Take Heart: A Conversation in Poetry: Peaches
Edited and introduced by Wesley McNair, Maine Poet Laureate
Kate Barnes, a resident of Appleton, is a former poet laureate of our state. Just behind the anecdote of her poem is a story with implications for mothers and daughters everywhere.
Peaches by Kate Barnes
Jenny, because you are twenty-three (and my daughter), you think you know everything; and because I am fifty-three (and your mother), I think I know everything. A week ago you picked up two green little peaches, only half-grown and still hard, from under the loaded peach tree and put them on the kitchen window sill; and I thought (though I didn’t say a word): they’re too small, they will just rot but I won’t move them, Jenny put them there.Now the summer is over and you are gone, the mornings are cool, squashes conquer the garden, the tree swallows have flown away, crickets sing— and the sweet juice of your peaches runs down my chin.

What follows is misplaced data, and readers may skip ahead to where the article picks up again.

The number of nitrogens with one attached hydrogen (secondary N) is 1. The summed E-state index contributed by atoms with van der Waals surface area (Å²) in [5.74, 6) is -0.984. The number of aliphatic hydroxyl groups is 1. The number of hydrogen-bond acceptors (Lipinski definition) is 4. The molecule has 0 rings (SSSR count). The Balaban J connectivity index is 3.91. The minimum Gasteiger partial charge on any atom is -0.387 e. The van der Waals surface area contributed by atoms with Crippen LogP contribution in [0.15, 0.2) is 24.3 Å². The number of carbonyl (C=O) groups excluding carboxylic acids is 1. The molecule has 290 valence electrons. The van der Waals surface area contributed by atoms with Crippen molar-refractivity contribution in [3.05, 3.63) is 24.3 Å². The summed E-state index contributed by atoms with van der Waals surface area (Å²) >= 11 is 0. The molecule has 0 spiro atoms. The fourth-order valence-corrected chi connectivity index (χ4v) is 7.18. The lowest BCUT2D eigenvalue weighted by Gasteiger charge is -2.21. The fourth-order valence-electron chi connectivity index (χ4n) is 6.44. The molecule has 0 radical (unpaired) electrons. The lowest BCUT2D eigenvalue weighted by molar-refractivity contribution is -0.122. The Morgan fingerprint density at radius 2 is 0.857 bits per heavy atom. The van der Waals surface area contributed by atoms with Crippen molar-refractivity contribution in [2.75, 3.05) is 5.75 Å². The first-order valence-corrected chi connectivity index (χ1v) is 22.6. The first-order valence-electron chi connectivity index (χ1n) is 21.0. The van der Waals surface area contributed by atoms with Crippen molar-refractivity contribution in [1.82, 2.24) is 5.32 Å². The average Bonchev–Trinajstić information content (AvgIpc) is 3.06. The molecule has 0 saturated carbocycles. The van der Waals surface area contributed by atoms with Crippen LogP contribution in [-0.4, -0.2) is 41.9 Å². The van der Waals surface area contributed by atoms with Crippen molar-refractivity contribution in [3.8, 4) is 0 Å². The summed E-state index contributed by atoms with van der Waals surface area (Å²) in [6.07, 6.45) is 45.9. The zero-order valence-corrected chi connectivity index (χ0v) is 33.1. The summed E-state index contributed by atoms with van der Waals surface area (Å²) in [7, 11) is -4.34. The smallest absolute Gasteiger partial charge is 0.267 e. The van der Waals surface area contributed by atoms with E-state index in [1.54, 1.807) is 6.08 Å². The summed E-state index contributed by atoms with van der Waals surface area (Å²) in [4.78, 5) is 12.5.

Take Heart: A Conversation in Poetry is produced in collaboration with the Maine Writers & Publishers Alliance. Poem copyright © 1994 by David R. Godine. Reprinted from “Where the Deer Were,” David R. Godine, 1994, by permission of David R. Godine. Questions about submitting to Take Heart may be directed to David Turner, Special Assistant to the Maine Poet Laureate, at firstname.lastname@example.org or 207-228-8263.